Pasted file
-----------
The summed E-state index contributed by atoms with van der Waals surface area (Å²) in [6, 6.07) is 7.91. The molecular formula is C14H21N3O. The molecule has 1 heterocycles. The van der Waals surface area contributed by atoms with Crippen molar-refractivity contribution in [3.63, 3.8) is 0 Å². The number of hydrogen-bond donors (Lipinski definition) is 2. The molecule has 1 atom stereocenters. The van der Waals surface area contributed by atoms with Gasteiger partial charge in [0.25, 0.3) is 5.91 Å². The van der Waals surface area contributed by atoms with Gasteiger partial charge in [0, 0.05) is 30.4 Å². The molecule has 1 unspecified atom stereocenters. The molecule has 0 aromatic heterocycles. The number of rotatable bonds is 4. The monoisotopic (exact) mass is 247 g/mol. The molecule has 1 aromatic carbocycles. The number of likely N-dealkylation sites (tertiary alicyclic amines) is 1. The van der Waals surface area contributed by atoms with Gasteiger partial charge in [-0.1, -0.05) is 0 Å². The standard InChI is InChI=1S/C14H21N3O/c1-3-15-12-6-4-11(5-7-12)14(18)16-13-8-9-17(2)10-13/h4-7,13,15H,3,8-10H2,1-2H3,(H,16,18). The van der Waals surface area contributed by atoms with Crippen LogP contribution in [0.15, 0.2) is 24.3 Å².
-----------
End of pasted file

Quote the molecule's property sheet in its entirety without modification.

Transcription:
The summed E-state index contributed by atoms with van der Waals surface area (Å²) in [6, 6.07) is 7.91. The molecular formula is C14H21N3O. The molecule has 1 heterocycles. The van der Waals surface area contributed by atoms with Crippen molar-refractivity contribution in [3.63, 3.8) is 0 Å². The number of hydrogen-bond donors (Lipinski definition) is 2. The molecule has 1 atom stereocenters. The van der Waals surface area contributed by atoms with Gasteiger partial charge in [0.25, 0.3) is 5.91 Å². The van der Waals surface area contributed by atoms with Gasteiger partial charge in [0, 0.05) is 30.4 Å². The molecule has 1 unspecified atom stereocenters. The molecule has 0 aromatic heterocycles. The number of rotatable bonds is 4. The monoisotopic (exact) mass is 247 g/mol. The molecule has 1 aromatic carbocycles. The number of likely N-dealkylation sites (tertiary alicyclic amines) is 1. The van der Waals surface area contributed by atoms with Gasteiger partial charge in [-0.1, -0.05) is 0 Å². The standard InChI is InChI=1S/C14H21N3O/c1-3-15-12-6-4-11(5-7-12)14(18)16-13-8-9-17(2)10-13/h4-7,13,15H,3,8-10H2,1-2H3,(H,16,18). The van der Waals surface area contributed by atoms with Crippen LogP contribution in [0.15, 0.2) is 24.3 Å².